Sunday, November 16, 2014
Dave started the Imbruvica (Ibrutinib) five days ago. So far the main side effects have been mild nausea and extreme fatigue. Nothing else seemed to change, good or bad, until yesterday afternoon, when we noticed that the lymph nodes in his neck seemed a little smaller.
These kind of blow-by-blow symptoms are mainly for the benefit of other people with CLL. Although we started this blog for family and friends, we soon became aware of the on-line network for CLL (Chronic Lymphocytic Leukemia.) Which is a lifesaver, sometimes literally. Check the sidebar >>> for our favorite links.
This disease is common enough in the general population to warrant interest from the bio-research industry: the National Cancer Institute says that this year (2014) there will be 15,720 new cases of CLL diagnosed and 4,600 deaths from CLL. About 120,000 people in the US are living with CLL, according to the Leukemia & Lymphoma Society. And the National Institutes of Health estimates that 2% of the population has the condition but are undiagnosed. And yet, it can be maddeningly difficult to get knowledgeable medical care - not only for the main diagnosis, but for all the crazy secondary problems that crop up, due to the peculiar gene mutations in CLL, and a compromised immune system. MD Anderson estimates that 15% of Leukemia patients were misdiagnosed before coming to the cancer center.
Anecdotally, I can say that it's more common than not, to have (non-CLL) doctors just brush off your symptoms, act like they're no big deal and actually tell you that "it'll go away on its own" (like a sinus infection that has lasted for years. Or tonsil/throat/ear/breathing problems that make it hard to sleep- one doctor told Dave that "you're not fit, you need to exercise more.") It's enough to make you feel a little crazy. Until you start reading these blogs by other people with the exact same stories. Suddenly, you realize you're not alone - there are other people out there, dealing with the same issues.
Posted by Anna L. Conti at 12:33 PM
Tuesday, November 11, 2014
|(Actually, these are AmoxKClav - the Ibrutinib hasn't arrived yet.)|
This morning we were awakened by a phone call from a pharmacist, who wanted to discuss the side effects, scheduling, lab testing and so on, for Dave’s new oral cancer therapy, Ibrutinib. He put it on speakerphone and I took notes. We both asked questions. It was the usual pre-chemo talk, except this time we were laying in bed, instead of sitting in plastic chairs after a 60minute bus ride.
(An excellent development for someone whose main complaint is fatigue and shortness of breath. And whose immune system is so shot, a handshake is more feared than welcomed.)
Now we await the Fed Ex delivery of the drugs - I just tracked it online and it’s on a truck, somewhere between South San Francisco and here. Should be here by noon.
We can even do the most frequent blood testing at home, if we can get the system set up: http://www.ptinr.com/home-inr-monitoring/how-does-home-inr-monitoring-work
Wow, some things *are* getting better.
Posted by Anna L. Conti at 9:17 AM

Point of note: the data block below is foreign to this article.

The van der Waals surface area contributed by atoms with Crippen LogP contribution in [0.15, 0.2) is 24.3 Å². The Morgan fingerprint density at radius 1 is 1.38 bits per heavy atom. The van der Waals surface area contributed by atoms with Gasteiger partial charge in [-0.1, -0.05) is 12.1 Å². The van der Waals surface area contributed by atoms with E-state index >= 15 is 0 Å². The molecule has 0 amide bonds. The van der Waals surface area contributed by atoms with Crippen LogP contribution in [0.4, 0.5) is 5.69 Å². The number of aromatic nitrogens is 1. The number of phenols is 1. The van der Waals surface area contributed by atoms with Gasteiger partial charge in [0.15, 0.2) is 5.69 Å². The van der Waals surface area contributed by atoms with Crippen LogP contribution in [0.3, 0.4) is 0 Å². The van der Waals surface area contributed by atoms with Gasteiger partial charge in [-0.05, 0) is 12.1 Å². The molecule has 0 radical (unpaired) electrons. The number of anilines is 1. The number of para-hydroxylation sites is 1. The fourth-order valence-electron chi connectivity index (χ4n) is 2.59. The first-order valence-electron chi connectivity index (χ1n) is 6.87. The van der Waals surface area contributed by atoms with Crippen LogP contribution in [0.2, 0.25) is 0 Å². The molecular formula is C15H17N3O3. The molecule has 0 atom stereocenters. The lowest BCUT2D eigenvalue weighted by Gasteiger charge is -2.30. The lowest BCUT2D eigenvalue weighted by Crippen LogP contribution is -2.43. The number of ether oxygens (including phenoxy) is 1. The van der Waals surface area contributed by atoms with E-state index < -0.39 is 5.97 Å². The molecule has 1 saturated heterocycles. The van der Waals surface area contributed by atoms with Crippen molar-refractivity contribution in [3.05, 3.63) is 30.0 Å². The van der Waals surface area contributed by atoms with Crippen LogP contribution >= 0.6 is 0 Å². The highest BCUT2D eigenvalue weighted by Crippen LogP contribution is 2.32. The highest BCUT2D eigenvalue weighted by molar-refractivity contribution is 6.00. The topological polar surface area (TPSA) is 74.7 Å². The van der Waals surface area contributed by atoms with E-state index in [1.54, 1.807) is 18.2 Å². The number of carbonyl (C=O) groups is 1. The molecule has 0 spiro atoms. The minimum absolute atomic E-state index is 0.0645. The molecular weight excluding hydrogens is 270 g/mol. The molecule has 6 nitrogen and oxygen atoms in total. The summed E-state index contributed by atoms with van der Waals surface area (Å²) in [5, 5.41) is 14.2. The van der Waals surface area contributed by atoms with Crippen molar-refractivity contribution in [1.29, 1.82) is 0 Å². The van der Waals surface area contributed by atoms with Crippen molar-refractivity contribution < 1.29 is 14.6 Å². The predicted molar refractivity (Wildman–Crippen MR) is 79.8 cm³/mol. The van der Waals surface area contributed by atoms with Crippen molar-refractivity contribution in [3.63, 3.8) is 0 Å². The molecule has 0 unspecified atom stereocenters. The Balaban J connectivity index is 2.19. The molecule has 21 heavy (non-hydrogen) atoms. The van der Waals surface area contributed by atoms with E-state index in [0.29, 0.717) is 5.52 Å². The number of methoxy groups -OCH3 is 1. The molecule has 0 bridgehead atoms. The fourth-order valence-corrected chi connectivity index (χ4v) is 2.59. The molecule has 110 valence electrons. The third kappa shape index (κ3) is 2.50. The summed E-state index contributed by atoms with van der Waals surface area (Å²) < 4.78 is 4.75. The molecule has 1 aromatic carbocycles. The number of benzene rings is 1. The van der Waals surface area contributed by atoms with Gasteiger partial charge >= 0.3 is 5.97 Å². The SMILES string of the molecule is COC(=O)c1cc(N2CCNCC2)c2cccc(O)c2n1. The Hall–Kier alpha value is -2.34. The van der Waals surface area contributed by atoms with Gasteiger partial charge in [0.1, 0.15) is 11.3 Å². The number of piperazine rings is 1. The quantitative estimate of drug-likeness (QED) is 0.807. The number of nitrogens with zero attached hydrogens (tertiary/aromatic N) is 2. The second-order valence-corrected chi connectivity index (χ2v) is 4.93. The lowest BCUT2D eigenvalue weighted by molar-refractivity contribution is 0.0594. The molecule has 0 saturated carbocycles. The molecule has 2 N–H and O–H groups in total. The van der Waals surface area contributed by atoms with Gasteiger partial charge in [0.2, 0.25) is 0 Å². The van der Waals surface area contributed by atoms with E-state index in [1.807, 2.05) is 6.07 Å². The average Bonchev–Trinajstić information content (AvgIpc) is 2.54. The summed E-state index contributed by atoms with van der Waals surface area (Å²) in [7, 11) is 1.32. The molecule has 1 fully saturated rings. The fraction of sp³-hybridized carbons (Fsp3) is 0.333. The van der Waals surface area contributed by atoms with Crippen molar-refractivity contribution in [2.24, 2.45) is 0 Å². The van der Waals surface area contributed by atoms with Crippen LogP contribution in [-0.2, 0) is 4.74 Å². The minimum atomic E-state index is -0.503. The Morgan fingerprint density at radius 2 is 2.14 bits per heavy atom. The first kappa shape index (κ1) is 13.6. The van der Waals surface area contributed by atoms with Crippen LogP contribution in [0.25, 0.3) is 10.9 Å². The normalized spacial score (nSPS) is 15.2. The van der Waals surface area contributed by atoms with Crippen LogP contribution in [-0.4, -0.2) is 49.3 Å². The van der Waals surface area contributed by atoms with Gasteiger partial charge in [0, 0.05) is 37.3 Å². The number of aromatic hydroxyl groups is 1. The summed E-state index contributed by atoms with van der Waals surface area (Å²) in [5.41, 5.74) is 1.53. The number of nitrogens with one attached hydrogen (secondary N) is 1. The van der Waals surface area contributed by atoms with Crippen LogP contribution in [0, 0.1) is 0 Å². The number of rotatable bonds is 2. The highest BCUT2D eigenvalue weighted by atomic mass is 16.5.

Monday, November 10, 2014
Today is a huge step forward. I received word that my prescription for Ibrutinib has been approved and a month’s supply is being shipped overnight. I should be able to start taking it Wednesday morning.
Ibrutinib is extremely expensive ($100 per tablet.) The standard co-pay through my insurance is $1000 per month. But because of the super human efforts of the professionals at Pacific Hematology Oncology Associates at CPMC, specifically Dr. Tuan and especially Pharmacy Technician, Lori Heggli Rand, my co-pay was reduced to $10 per month.
For me at this stage in the development of my CLL, Ibrutinib is the difference between life and death. Ibrutinib was approved for treating CLL only 8 months ago. It hasn’t been in use long enough to know if it will be the last course of treatment I will need. It may be effective indefinitely, we don’t know. There are newer therapies currently in trial phases that may prove more effective and a permanent solution. We will know in 3 years or maybe sooner.
Ibrutinib won’t restore my damaged immune system to a healthy state, but it will suppress the cancer as long as I take 3 tablets every day for the rest of my life.
So all looks promising for now and the most I can hope for right now and, for me that is indeed huge.
Thursday, November 6, 2014
|Dave, at lunch today, between appointments.|
The upshot is, it's only been two years since the last round of chemo, so another round at this time would have a higher risk than benefit. Just a few years ago, there would be no other options. But a new treatment was just approved 8 months ago: Ibrutinib. It should reduce the cancer cells and their adverse effects, but not right away. Just like the older chemo, it's likely to make him feel worse before he feels better. And it's not without side effects. But it's still better than the alternatives. It's a pill, and he will need to take it for the rest of his life. He's thrilled that he doesn't have to deal with IV infusions again.
The next hurdle is getting our insurance to approve the treatment, and then affording the co-pay. And then obtaining the drug (apparently it has to be shipped here from Texas?) Luckily, Dave's oncologist has a staff person assigned to help us through these issues. We met with her this afternoon and she was very optimistic and reassuring. It might be a week or so before it's all figured out and he actually starts the drug.
Posted by Anna L. Conti at 8:44 PM